1 pound turnips
1 pound butternut squash
4-5 fresh thyme sprigs
2 tablespoons olive oil
salt & ground black pepper

Preheat oven to 400 degrees. 
Peel the turnips and squash; cut into 1/4 inch thick slices.  Place the sliced vegetables and thyme sprigs into a medium bowl.  Add the olive oil, sprinkle with salt and pepper.  Toss to coat the sliced vegetables. 

Place the sliced vegetables onto a heavy baking sheet, laying them in a single layer.  Sprinkle the thyme sprigs over the slices.  Place baking tray in the oven, roasting for about 20 minutes.  Halfway through roasting time, turn each slice over to brown the other side.  Remove from oven.  Serve warm. 



Saturday, February 16, 2013

ChezCindy: Fried Rosemary


When I made the Spaghetti Squash Spaghetti the other day, I took some time to reacquaint myself with Chef Chiarello's Tra Vigne cookbook.  One of the things I like about his cookbooks is along with the featured recipes, he always provides side notes on "Chef's Tips", "Entertaining Notes", or "Wine Notes", that are helpful and educational.  I discovered a Chef's Tip for frying rosemary.  Rosemary is one of my favorite herbs.  Smelling it makes me smile.  My outdoor rosemary shrubs usually last throughout the winter, maybe getting just a bit brown.  I take great pleasure in walking out my backdoor, trudging through the snow to snip off a stem or two of rosemary.  When I saw this tip for frying rosemary, I had to make it.  Chef's instructions were to deep fry it.  I did not want to drag out my deep fryer just to fry a sprig of rosemary.  So I improvised.  I took a shallow saute pan; poured in about a cup of olive oil.  I heated the olive oil and gently added the sprigs of rosemary.  They sizzled right away.  I let them sizzle in the olive oil for about 60 seconds.  When most of the sizzling subsided, I removed them to drain on a paper towel.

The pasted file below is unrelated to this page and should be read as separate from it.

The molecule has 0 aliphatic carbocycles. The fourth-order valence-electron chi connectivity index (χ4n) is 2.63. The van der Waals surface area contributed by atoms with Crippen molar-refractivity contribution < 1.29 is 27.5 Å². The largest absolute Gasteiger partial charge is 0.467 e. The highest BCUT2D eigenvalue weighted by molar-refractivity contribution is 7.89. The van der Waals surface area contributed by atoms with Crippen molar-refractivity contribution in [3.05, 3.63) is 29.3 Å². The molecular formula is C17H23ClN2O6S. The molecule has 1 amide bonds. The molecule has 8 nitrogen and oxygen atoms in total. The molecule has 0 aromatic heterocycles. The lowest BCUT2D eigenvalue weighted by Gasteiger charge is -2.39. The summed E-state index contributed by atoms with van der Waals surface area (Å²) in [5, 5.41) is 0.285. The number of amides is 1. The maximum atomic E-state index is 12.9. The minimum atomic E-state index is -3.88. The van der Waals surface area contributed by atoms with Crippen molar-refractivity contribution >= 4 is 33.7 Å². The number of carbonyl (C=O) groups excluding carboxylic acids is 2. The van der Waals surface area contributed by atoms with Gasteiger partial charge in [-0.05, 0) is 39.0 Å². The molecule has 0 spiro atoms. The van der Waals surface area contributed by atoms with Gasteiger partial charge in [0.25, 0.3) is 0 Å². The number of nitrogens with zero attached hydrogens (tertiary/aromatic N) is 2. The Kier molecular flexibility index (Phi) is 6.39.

Once they were cool, Chef Chiarello's notes explained that the crisp rosemary could be added to salt and other spices to make a seasoned salt.  But now what to do with the olive oil.  I hated to waste it.  I then realized that I had made rosemary flavored olive oil.  I strained it into a jar and have been using it in my cooking this week.